The stories fly in quick succession, and they are astounding.
But the question every serioius Bible stuident should ask is: “Why is this story here? What role does it play in this book?”
If some of these stories seem familiar, they should. The repetition serves to make a point.
First, Elisha is a prophet of the Lord. In the story of Ahab, he teams with Jehosha[hat of Judah to make war against the king of Syria. Jehoshaphat asks if there is not a “prophet of the Lord” in the land they might inquire of. Micaiah is brought and he prophesies of defeat. Later, Jehoshaphat allies himself with Joram, king of Israel against Moab, and Jehoshaphat asks the same question. This time they inquire of Elisha and defeat occurs again. The accounts put Elisha and Micaiah in the same league.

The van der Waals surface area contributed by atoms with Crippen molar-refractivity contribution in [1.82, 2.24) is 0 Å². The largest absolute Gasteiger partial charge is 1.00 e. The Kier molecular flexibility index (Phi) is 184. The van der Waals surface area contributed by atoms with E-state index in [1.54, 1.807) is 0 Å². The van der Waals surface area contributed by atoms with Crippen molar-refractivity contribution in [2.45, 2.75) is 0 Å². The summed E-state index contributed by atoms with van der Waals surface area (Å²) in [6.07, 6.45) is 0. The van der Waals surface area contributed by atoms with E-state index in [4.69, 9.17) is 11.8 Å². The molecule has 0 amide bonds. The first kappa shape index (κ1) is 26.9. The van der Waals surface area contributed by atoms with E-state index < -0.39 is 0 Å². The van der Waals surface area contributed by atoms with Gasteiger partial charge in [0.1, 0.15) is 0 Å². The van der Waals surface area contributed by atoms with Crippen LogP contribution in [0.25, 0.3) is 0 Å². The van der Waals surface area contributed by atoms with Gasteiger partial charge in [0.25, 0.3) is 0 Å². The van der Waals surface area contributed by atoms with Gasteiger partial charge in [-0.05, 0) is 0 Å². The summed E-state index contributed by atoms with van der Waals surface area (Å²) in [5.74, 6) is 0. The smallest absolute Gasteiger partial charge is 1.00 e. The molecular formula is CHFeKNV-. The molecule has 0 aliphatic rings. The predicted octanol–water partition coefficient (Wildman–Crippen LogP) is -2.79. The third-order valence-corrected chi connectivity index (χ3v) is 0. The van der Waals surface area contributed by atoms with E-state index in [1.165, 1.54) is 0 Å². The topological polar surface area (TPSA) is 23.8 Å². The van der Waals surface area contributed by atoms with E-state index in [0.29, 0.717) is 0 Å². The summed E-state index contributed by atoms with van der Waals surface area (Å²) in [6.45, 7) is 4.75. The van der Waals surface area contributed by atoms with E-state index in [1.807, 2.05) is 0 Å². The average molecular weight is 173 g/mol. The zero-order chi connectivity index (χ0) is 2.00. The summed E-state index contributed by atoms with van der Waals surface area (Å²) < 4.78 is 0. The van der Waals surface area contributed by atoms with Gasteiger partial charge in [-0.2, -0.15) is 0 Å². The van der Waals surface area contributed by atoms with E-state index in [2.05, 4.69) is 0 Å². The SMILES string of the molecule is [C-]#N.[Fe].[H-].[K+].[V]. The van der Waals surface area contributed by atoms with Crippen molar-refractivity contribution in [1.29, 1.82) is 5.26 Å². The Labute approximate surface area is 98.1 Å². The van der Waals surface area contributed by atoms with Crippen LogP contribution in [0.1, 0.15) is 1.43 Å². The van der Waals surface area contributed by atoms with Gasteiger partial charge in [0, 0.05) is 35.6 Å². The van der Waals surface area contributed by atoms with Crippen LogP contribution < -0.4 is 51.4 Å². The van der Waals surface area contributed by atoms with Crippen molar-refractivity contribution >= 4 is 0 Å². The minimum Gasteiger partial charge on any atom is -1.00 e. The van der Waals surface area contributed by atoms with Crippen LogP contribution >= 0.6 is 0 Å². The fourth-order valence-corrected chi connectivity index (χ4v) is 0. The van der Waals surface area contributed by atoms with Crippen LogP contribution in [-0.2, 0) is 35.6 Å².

Second, Elisha is a prophet like Elijah. Remember that he had asked Elijah for “a double portion of your spirit.” From the “Elijah like” stories, It would appear he got it. As Elijah’s presence provided oil for the widow of Zarepath (1 Kings 17), so Elisha’s direction provided oil for a needy widow in 2 Kings 4. As Elijah raised to live the son of the widow of Zarepath, so Elisha raises to life the Shunammite’s son – but that resurrection is a bit more spectacular. Both women may have been gentiles. His ability to make poison food safe, and feed people from unlimited resources extends his ability beyond that described in the life of Elijah. A “double-portion indeed!
But most importantly, these stories of this seemingly invincible man, whose powers extended beyond those of other mortals, proclaim that indeed, there was a prophet in Israel, the Northern Kingdom. No such demonstrations are recounted in the history of Judah. If anyone should have been paying attention to God, it should have been Israel.
But sadly, they did not.